Gorges Gabriel Bitar, a Syrian-British national, won a lawsuit launched in February 2021 against the Banque Libano-Française (BLF) — a second triumph for the depositor who previously won a lawsuit against Bank of Beirut before a British court.
This time around, the case was also heard in the British High Court of Justice — the Queen's Bench division — which sided with the depositor.
Bitar, like so many other depositors in Lebanon, has been trying to challenge the illegal restrictions on foreign currency accounts implemented by the banking sector since the onset of the economic crisis in 2019.
On Monday, the Association of Depositors in Lebanon — founded by Hassan Moughaniyeh in early 2020 to offer free legal and financial advice to indignant depositors — announced the British court's decision, which has not yet been made public or sent to the stakeholders.
The court told L'Orient-Le Jour that finalizing, drafting, and publishing the decision would require “a few days.”
Ibrahim Harb, head of the Association of Depositors' media and communication office in London, confirmed that the court issued a decision during a hearing session on Monday.
The BLF has now “five days” to transfer the funds to Bitar in London— an obligation subject to a penalty in the form of interest payments in case of delay, the association also said in a Monday statement.
The BLF did not provide any comment, because it said it has yet to be notified of the British court's ruling.
This ruling follows a previous decision made in October 2021, which confirmed the court's jurisdiction to handle Bitar's case.
According to a 2021 statement by the British lawyer Michael Kent QC, who represented Bitar in London, Bitar mentioned that the bank proposed to return his money via “a special form of bank check issued by the central bank” because of the crisis.
“This would result in effectively trapping the money in the Lebanese banking system,” the lawyer said. “These checks can only be deposited in Lebanon."
Dollar payments in this form are colloquially known as “lollars,” which are worth only about 40 percent of fresh dollars, according to Kent QC.
Indeed, a few months after the crisis broke out, Banque du Liban made a distinction between “Lebanese dollars” (lollars) blocked in banks and “fresh dollars,” which are funds located outside the Lebanese banking system or transferred from abroad.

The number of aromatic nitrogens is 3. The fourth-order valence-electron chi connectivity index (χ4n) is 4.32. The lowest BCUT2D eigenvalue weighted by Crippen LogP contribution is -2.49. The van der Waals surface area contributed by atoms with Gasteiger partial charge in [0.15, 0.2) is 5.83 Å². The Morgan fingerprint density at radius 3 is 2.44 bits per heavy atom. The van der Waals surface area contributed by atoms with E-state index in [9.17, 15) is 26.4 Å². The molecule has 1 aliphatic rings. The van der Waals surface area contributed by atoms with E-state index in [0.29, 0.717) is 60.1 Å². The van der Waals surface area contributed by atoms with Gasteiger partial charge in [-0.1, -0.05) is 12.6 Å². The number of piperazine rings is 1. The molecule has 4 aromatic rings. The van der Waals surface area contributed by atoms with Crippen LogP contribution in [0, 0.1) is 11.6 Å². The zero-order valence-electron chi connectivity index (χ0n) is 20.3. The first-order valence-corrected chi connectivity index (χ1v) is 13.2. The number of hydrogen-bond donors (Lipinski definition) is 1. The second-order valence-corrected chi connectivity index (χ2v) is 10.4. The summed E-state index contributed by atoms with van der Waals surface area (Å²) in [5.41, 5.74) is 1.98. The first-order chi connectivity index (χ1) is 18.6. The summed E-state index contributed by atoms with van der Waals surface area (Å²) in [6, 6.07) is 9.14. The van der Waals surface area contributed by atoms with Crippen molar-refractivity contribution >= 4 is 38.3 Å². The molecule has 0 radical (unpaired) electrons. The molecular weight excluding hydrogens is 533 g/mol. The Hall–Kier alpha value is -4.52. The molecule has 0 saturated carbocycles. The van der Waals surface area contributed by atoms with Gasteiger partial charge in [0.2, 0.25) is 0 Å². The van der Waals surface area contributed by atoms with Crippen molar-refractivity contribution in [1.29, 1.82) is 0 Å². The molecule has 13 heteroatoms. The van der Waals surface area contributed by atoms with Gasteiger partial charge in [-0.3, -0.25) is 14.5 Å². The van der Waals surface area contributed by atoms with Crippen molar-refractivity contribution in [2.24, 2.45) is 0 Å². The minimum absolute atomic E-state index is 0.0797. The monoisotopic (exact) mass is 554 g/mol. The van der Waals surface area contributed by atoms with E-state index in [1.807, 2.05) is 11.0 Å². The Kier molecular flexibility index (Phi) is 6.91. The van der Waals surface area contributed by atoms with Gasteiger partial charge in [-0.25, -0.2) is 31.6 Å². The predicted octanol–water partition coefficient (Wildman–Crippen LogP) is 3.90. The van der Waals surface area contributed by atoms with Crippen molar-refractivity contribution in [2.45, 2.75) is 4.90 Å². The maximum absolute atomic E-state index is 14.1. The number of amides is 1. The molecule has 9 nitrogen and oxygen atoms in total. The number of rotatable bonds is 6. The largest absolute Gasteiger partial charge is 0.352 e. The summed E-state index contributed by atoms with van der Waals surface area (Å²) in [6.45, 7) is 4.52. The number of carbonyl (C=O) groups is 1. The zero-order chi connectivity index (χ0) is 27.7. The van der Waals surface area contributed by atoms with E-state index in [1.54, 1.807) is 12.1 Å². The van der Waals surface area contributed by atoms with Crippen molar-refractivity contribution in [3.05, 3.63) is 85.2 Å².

Since then, depositors in Lebanon have had no choice but to withdraw their dollars in Lebanese lira at a minimal rate (LL8,000 per dollar) compared to the parallel market rate, which was hovering yesterday around LL41,000 to the dollar.
Bank checks can neither be transferred abroad nor cashed at their real value without being heavily discounted by reselling them on the black market.
Cases of large depositors
Foreign court decisions in favor of Lebanese depositors in their country of residence have been accumulating for several months.
This was Bitar's second victory after he won his first case against the Bank of Beirut in August. The British High Court of Justice obliged the bank to transfer to him some $7.96 million dollars with an annual interest of 9 percent.
The same court also ruled in favor of Vatché Manoukian — a Lebanese-British client of Bank Audi and SGBL — earlier this year, who was legally promised recovery of his nearly $4 million.
When asked whether these depositors actually received their money, Fouad Debs, a lawyer with the Depositors' Union — another Lebanese association for the defense of depositors' rights — said he has no proof, but funds were most likely recovered because there would be consequences for banks should they fail to comply with the court's order.
Also last week, a Court of Appeals in Paris ruled in favor of a Syrian depositor residing in France in a case against Saradar Bank, forcing the latter to reimburse some “3 million in euros and dollars.”
Saradar Bank, however, told L'Orient-Le Jour that it was “examining the possibility of an appeal to the Supreme Court,” the only option left under French law to challenge the judgment.
Notably, these cases have so far only been launched on behalf of clients with large deposits
In Lebanon, the justice system is struggling with these cases. Despite the work of depositors' associations, more and more bank clients are taking justice into their own hands by holding up banks in an attempt to recover all or part of their savings.
On Tuesday, an 87-year-old woman held a sit-in at a Bank Audi branch in Beirut to claim her savings of “$20,000” needed to cover medical expenses, according to the Cry of the Depositors. She managed to recover only $5,500.
This article was originally published in French in L'Orient-Le Jour. Translation by Sahar Ghoussoub.